I regularly receive questions about compelling arbitration under the Federal Arbitration Act. In particular, people ask : (1) Can I file a motion to compel before any other “complaint” is filed; (2) What should I call my motion?; and (3) What is with this 5-day rule hidden inside Section 4 of the FAA? Wanting to confirm the advice I give people, I asked our of our summer associates, Nicole Faulkner, to look into these arcane questions. She did a great job, and here are her tips.
- First, it is perfectly fine to start an action with a petition to compel arbitration. In fact, it is quite common. You will be hard pressed, however, to find a case or rule out there explicitly giving permission to do this. The best indicator that no classic “complaint” is necessary comes from dicta in Vaden v. Discovery Bank, 556 U.S. 49 (2009). In that case, the Court is settling a jurisdiction issue but before reaching that question it held that courts should use a “look through” approach to assess the underlying claims. This “look through” approach, says the Court, “permits a § 4 petitioner to ask a federal court to compel arbitration without first taking the formal step of initiating or removing a federal question suit.” Voila! The dissent criticized the fact that the Court did not elaborate on what happens when the petition to compel IS a freestanding claim…what exactly do you “look through” to assess the jurisdiction when there is no Complaint? The Eleventh Circuit answered this question in Community State Bank v. Strong, 651 F.3d 1241 (11th Cir. 2011). In that scenario, the Court agreed with Vaden and stated that the “look through” approach gives the Court the ability to dive deep into the “full flavor” of the controversy and they are not limited to what is provided in the motion.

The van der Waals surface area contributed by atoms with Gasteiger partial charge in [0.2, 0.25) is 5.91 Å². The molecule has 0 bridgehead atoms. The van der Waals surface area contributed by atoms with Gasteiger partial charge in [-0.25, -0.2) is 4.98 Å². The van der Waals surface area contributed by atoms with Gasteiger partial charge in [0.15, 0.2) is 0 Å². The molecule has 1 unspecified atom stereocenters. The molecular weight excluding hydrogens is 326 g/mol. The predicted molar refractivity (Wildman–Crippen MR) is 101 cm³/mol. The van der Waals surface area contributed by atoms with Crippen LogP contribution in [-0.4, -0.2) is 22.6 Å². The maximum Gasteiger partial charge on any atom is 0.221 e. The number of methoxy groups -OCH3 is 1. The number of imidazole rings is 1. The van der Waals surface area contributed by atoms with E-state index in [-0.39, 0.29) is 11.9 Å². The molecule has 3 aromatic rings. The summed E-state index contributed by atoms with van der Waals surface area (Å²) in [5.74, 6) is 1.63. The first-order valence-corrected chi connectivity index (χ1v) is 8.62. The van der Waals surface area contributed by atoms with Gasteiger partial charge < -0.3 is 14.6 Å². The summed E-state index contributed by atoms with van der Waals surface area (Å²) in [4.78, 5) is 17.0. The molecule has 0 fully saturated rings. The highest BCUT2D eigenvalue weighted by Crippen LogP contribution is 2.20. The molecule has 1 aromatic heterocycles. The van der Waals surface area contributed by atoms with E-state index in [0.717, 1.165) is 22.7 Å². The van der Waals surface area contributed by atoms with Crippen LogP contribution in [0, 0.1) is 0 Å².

- As for your caption? Although you will see many examples titled “Motion to Compel Arbitration,” a true FAA aficionado should title her document “Petition to Compel Arbitration.” A plain read of the text in §§ 4 and 16 of the FAA gets you to this conclusion.
- As much as you may want to, you cannot pull in the standard response times under the Federal Rules of Civil Procedure when you’re dealing with petitions to compel arbitration. That twenty-day notice period does not apply here. Courts around the country have interpreted the 5-day rule in § 4 to mean just that—5 days. The FAA does not incorporate an additional response period and the reference to the Federal Rules of Civil Procedure applies only to the manner in which the notice is served. Unionmutual Stock Life Ins. Co. of Am. v. Beneficial Life Ins. Co., 774 F.2d 524, 526 (1st Cir. 1985). Federal district courts in California and Oregon have reached the same conclusion. The respondent gets 5 days’ notice before the hearing. Guess what? That doesn’t mean 5 days from the time the hearing is scheduled. It means 5 days from the time you file your petition to compel arbitration. The Court in Unionmutual said that the original petition serves as notice that the hearing can be held at any time after 5 days has passed from the date the petition was served. So if the clerk notifies you ten days later that the hearing is on the eleventh day—the notice period was met.